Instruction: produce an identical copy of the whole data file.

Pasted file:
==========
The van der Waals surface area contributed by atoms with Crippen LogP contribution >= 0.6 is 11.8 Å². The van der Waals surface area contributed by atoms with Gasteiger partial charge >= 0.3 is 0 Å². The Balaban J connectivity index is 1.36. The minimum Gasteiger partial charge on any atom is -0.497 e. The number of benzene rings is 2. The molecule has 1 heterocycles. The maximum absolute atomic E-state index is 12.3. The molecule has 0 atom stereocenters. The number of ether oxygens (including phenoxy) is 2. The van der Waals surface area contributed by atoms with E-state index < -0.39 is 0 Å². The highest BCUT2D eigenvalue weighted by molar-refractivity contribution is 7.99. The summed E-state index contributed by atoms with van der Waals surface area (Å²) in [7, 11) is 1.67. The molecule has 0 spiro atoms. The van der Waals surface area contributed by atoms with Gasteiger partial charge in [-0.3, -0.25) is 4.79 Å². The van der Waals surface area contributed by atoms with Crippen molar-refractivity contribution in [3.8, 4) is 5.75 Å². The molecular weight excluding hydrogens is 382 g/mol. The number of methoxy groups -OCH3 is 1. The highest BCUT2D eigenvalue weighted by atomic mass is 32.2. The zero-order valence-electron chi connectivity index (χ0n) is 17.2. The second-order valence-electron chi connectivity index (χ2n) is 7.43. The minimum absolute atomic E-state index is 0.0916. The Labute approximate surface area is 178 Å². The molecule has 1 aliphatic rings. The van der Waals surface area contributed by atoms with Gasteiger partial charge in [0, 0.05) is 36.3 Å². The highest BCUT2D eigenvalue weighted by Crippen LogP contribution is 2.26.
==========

The van der Waals surface area contributed by atoms with Crippen LogP contribution >= 0.6 is 11.8 Å². The van der Waals surface area contributed by atoms with Gasteiger partial charge >= 0.3 is 0 Å². The Balaban J connectivity index is 1.36. The minimum Gasteiger partial charge on any atom is -0.497 e. The number of benzene rings is 2. The molecule has 1 heterocycles. The maximum absolute atomic E-state index is 12.3. The molecule has 0 atom stereocenters. The number of ether oxygens (including phenoxy) is 2. The van der Waals surface area contributed by atoms with E-state index < -0.39 is 0 Å². The highest BCUT2D eigenvalue weighted by molar-refractivity contribution is 7.99. The summed E-state index contributed by atoms with van der Waals surface area (Å²) in [7, 11) is 1.67. The molecule has 0 spiro atoms. The van der Waals surface area contributed by atoms with Gasteiger partial charge in [-0.3, -0.25) is 4.79 Å². The van der Waals surface area contributed by atoms with Crippen molar-refractivity contribution in [3.8, 4) is 5.75 Å². The molecular weight excluding hydrogens is 382 g/mol. The number of methoxy groups -OCH3 is 1. The highest BCUT2D eigenvalue weighted by atomic mass is 32.2. The zero-order valence-electron chi connectivity index (χ0n) is 17.2. The second-order valence-electron chi connectivity index (χ2n) is 7.43. The minimum absolute atomic E-state index is 0.0916. The Labute approximate surface area is 178 Å². The molecule has 1 aliphatic rings. The van der Waals surface area contributed by atoms with Gasteiger partial charge in [0, 0.05) is 36.3 Å². The highest BCUT2D eigenvalue weighted by Crippen LogP contribution is 2.26.